There must be a party going on inside the head of James Stokoe at any given point in time. Or a riot. Either way, I picture a lot of activity, much of which probably makes its presence felt whenever he chooses to put pen to paper. Turn to any page of Grunt, a collection of his art and unpublished comics, and one is hit most often by the sheer density of every space. It seems crowded, at first, but a second glance usually unveils a mini-universe full of rewards for those willing to put in the time to explore it.
Irrespective of what you stumble on, be it in the form of a rough sketch or full-colour illustration, the thing that will impress you almost at once is the sheer attention to detail that sometimes borders on the obsessive.
Consider Stokoe’s work for the Alien franchise, where bits and pieces of ruined spacecraft float in space in the aftermath of an attack by a Xenomorph. If you zoom in — simply by moving the page closer to your eye, because that’s how we did it before smartphones — you can see the way he fills in dots and lines, even gaps no reader will turn to given how they occupy corners furthest from where the action is taking place. One can make the argument that he doesn’t need to worry about those neglected spots, but the fact that he does anyway is testament to the artistic integrity he brings to his work. It may explain the title Grunt as less a sound than an expression that fits strenuous activity.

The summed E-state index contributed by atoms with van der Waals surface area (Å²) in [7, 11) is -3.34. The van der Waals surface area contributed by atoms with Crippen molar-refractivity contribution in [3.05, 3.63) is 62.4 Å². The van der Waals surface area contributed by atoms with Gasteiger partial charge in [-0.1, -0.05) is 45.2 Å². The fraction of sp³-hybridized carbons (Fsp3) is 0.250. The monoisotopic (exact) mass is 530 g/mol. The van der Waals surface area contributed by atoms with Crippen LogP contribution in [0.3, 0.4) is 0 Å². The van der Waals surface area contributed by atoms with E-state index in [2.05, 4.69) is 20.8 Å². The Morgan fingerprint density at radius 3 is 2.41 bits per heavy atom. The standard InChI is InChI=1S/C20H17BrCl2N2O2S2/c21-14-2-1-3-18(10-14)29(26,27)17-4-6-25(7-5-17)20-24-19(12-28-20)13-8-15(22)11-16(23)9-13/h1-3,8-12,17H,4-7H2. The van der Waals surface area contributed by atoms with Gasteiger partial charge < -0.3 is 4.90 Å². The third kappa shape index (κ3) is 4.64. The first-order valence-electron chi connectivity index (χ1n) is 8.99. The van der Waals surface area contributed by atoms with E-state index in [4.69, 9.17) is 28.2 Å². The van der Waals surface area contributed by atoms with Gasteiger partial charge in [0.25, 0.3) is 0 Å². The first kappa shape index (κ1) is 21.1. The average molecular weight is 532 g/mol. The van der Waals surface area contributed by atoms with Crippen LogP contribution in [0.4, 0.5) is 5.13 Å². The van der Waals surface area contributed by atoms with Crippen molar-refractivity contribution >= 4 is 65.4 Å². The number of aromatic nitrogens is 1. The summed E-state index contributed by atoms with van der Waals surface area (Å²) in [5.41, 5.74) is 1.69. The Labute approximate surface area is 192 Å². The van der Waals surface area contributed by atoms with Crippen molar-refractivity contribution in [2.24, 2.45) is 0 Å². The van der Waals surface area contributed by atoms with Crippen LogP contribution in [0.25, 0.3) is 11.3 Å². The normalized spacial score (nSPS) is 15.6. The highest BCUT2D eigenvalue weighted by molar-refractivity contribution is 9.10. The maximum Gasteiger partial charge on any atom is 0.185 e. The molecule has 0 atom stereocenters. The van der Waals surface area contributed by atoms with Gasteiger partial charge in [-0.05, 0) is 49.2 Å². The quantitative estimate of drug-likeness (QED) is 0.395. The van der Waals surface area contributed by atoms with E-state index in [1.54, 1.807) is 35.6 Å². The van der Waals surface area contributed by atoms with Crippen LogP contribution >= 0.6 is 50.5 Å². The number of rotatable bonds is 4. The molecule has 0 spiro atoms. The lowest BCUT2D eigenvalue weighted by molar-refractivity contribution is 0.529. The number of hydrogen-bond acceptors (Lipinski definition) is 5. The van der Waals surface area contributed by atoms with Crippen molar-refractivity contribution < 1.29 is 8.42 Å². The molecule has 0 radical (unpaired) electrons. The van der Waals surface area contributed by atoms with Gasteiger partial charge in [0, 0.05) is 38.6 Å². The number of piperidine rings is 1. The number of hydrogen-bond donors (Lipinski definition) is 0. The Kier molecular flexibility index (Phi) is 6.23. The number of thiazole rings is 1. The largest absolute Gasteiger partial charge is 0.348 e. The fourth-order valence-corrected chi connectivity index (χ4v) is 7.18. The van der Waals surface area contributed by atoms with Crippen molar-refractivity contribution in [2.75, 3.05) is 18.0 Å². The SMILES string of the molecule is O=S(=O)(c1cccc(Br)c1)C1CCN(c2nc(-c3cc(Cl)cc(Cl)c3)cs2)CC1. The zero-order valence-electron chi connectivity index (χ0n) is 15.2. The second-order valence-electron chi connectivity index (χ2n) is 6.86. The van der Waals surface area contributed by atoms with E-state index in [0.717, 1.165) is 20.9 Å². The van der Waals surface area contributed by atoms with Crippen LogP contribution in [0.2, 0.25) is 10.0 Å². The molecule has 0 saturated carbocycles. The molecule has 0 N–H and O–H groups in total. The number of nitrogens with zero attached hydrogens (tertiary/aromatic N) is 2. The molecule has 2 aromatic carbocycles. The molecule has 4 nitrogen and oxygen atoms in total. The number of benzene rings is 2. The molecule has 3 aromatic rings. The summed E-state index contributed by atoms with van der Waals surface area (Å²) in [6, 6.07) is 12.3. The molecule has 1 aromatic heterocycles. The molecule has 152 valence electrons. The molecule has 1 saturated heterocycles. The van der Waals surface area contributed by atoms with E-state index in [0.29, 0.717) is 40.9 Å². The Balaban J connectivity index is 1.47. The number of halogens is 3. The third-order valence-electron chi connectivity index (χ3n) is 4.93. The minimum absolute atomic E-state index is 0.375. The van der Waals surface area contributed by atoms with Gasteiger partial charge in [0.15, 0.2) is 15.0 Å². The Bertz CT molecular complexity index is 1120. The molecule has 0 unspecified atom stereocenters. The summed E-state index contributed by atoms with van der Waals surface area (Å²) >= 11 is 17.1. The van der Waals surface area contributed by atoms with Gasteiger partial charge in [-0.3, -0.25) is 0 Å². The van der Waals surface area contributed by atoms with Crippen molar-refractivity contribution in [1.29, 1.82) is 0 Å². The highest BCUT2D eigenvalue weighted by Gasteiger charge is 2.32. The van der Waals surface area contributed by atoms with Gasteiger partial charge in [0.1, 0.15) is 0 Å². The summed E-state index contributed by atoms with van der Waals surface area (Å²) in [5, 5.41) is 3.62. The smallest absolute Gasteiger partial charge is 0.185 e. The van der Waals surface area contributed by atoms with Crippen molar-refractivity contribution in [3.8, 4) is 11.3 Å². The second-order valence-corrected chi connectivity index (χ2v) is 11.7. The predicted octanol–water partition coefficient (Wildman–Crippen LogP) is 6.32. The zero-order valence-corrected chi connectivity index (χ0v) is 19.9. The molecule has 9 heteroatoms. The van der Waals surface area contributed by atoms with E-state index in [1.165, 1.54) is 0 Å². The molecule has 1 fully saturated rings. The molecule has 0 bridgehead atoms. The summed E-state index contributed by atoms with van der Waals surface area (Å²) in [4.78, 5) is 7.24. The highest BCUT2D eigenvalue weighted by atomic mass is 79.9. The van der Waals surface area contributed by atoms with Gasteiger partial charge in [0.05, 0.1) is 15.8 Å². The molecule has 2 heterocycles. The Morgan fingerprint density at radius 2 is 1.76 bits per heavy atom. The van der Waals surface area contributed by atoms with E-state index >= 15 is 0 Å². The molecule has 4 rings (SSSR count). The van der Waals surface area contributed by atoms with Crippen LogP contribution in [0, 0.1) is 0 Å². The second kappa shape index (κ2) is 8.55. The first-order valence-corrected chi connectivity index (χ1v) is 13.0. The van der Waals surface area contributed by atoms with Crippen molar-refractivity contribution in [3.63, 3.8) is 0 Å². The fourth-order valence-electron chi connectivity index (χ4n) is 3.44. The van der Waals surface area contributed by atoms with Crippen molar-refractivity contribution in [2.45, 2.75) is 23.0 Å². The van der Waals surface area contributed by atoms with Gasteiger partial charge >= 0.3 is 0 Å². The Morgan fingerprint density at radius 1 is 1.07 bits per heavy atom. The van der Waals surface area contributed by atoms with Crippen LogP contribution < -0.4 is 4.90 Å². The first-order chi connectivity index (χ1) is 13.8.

This is supposedly the largest book of Stokoe’s art ever published, which allows it to offer fans as well as newbies a fairly comprehensive look at the sheer breadth of his work. There are remnants from his early efforts for various anthologies — a personal favourite is ‘Mr Zebra’, his contribution to the anthology Comic Book Tattoo based on the songs of musician Tori Amos — as well as bits and bobs from his successes like Orc Stain and Aliens: Dead Orbit.
In between lie pencil drawings and assorted covers, along with all kinds of weird and wonderful creatures great and small. It is in the lesser-known characters, away from the flashy work for Marvel and established franchises like Godzilla, that Stokoe’s real interests reveal themselves. There’s Sobek, his 36-page full-colour work for ShortBox, set on the banks of the Nile and featuring a gigantic crocodile god. Stokoe has spoken of his love of epics, and it’s easy to see why something as mysterious as Egypt’s mysterious past would captivate an artist in possession of an imagination as vivid as his.
There are a number of reasons why a collection like Grunt matters, starting with its importance as a chronicle of Stokoe’s artistic development. The unfinished, rough drafts reveal a lot about how he plans his pages, while his use of colour speaks volumes about how underrated that particular aspect of illustration can be. The nicest thing is how it points to where Stokoe can go; there are no signs at all, given the range and variety of his expression, which means a strangely-coloured sky really is the limit.
James Stokoe (W/A) • Dark Horse Comics, $39.95
Review by Lindsay Pereira